At first glace, zooming in on the cloud bank was dramatic. Unexpectedly, a wonderous rainbow like spectral breakout was suddenly visiable around the cloud. It jumped out at me, quite unbelievably. My first thought was that the color ring was some artifact of the long optic pointing so near the rising sun. Then, as we looked closer, with only our eyes, we could barely make out the exact same color breakout on the cloud's edge. Although visible in the photograph, the effect pales in comparison to seeing the real thing.


Radio Telescopes along Owens River. Owens Valley Radio Observatory. Big Pine. 2013.

Driving up the eastern Sierra in the Owens Valley, through Lone Pine and past Manzanar, we noticed some satellite dishes on the east side of the valley.  One of our Death Valley Workshop students mentioned a radio observatory on the east side, and we appeared to have found it.

We took the first way in, though it felt like a back way. We followed a dirt road across the desert leading us up to the Owens River, just opposite the telescopes. It was an unusual mix of form with the winter desert brush, cottonwood trees, river cutting through and the space age construct plucked down in the landscape.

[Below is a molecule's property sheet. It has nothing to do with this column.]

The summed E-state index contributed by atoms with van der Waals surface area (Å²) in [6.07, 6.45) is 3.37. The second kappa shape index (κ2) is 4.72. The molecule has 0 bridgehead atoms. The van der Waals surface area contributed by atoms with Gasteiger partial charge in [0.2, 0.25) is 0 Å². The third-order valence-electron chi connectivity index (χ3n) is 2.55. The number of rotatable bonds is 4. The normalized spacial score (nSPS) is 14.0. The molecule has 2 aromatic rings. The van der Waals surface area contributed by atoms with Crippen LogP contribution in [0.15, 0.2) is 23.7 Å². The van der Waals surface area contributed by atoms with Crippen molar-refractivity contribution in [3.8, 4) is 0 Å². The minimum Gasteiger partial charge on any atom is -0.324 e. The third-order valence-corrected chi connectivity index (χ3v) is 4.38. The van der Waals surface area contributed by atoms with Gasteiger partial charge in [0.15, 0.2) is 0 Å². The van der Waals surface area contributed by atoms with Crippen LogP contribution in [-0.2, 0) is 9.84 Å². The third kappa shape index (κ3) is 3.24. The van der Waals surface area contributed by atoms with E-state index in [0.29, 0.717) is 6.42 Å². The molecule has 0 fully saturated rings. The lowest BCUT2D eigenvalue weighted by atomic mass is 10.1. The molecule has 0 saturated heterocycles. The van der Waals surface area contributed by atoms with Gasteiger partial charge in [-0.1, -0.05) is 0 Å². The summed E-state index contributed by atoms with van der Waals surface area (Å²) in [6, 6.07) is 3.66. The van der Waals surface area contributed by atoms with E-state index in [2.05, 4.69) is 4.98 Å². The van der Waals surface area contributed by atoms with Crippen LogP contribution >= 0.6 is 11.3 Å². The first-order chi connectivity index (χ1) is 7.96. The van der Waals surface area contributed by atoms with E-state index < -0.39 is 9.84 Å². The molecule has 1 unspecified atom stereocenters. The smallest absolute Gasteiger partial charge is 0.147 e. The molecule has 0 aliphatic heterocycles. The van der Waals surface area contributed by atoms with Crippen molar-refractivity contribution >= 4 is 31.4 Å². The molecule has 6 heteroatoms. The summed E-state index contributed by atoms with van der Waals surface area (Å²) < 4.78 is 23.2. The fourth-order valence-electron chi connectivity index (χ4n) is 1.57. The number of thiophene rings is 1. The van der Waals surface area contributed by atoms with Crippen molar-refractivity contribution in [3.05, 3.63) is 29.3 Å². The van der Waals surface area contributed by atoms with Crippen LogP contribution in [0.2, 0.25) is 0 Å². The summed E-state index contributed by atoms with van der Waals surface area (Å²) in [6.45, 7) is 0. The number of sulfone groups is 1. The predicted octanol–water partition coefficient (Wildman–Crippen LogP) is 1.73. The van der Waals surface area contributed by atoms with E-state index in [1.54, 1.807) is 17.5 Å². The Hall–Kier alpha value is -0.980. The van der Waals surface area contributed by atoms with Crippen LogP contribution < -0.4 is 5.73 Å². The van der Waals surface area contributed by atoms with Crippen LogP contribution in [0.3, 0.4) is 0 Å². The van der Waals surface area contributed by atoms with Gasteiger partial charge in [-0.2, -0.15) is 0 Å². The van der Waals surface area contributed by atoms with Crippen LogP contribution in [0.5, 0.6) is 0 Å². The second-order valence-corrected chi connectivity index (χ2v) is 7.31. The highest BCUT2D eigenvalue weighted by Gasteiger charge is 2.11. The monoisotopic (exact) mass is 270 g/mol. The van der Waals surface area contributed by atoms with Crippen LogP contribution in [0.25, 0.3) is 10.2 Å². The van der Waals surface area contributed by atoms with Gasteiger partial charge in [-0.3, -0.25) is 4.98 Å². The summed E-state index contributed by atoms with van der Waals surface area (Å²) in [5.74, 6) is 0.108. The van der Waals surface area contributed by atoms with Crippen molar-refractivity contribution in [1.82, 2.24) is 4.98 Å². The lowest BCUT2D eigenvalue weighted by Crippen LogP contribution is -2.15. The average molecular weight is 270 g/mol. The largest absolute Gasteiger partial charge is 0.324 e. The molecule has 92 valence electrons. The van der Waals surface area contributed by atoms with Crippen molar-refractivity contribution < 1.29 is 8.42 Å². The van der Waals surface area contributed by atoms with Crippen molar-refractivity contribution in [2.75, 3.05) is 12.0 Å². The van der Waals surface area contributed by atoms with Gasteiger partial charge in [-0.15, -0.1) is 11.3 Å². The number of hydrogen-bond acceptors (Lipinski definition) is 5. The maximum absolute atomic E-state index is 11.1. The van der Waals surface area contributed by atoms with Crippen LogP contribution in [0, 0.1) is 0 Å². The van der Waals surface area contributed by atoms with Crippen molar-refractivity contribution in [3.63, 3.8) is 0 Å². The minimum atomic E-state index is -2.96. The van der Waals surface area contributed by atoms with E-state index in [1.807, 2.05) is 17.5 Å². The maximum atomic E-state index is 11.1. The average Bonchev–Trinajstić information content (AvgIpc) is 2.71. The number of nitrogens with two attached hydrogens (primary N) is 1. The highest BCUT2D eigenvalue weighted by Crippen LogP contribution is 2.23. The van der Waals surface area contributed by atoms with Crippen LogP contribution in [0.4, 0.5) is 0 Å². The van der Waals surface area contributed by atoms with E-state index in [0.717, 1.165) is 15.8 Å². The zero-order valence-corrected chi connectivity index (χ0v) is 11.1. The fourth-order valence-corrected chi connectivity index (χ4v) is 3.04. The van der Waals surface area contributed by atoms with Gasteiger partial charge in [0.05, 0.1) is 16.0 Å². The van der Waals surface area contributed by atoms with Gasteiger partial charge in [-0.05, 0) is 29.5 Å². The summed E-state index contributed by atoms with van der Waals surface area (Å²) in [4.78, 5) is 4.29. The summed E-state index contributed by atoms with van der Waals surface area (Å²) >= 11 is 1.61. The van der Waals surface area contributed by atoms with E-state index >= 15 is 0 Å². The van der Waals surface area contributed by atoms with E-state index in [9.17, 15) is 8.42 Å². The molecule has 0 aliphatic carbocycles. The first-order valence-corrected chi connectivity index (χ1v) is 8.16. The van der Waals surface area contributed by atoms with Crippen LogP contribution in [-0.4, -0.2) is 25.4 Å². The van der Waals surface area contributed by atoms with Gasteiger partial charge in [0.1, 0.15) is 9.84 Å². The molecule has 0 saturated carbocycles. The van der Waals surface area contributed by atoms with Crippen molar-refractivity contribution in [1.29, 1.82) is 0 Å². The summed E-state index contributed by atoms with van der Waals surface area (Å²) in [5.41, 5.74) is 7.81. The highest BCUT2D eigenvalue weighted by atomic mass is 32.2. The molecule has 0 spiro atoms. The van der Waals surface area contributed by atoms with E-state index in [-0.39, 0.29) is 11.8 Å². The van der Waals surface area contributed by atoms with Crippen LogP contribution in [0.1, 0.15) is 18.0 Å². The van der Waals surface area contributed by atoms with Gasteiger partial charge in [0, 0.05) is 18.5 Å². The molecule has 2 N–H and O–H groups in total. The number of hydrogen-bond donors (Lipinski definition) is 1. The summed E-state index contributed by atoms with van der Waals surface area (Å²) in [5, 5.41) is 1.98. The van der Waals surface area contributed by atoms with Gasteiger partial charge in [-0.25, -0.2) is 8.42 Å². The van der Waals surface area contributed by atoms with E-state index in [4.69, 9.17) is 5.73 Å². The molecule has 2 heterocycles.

Highway 395 above Conway Summit near Mono Lake. 2013

The following weekend we couldn't resist a quick trip to Yosemite. It's only a little beyond a planned trip to see my sweet 85 year old mother, which made it good loop of love and beauty. As is almost always the case about Yosemite, I was treated to scenes I never imagined and a slightly deeper understanding of this so familiar place, enrichening my mind and heart.


Tree and Mist. Bridalveil Falls. Yosemite. 2013.

The waterfalls and bellowing mist from them are always part of my delight in Yosemite. In fact, falling water is almost synonymous with Yosemite Valley. When mixed with ice and cold, it can be almost other worldly and surprizing. Part of the delight in wandering the planet with a camera is just such surprize, even in places we think we know well.


Snow Dune. Yosemite Falls. 2013.

The sheets of misty water draping over a dune of ice at the base of Upper Yosemite Falls was amazing to watch. The pattern changed with every moment, leading to many stills, and some very graceful video.


Ribbon Falls Rainbow. Yosemite. 2013.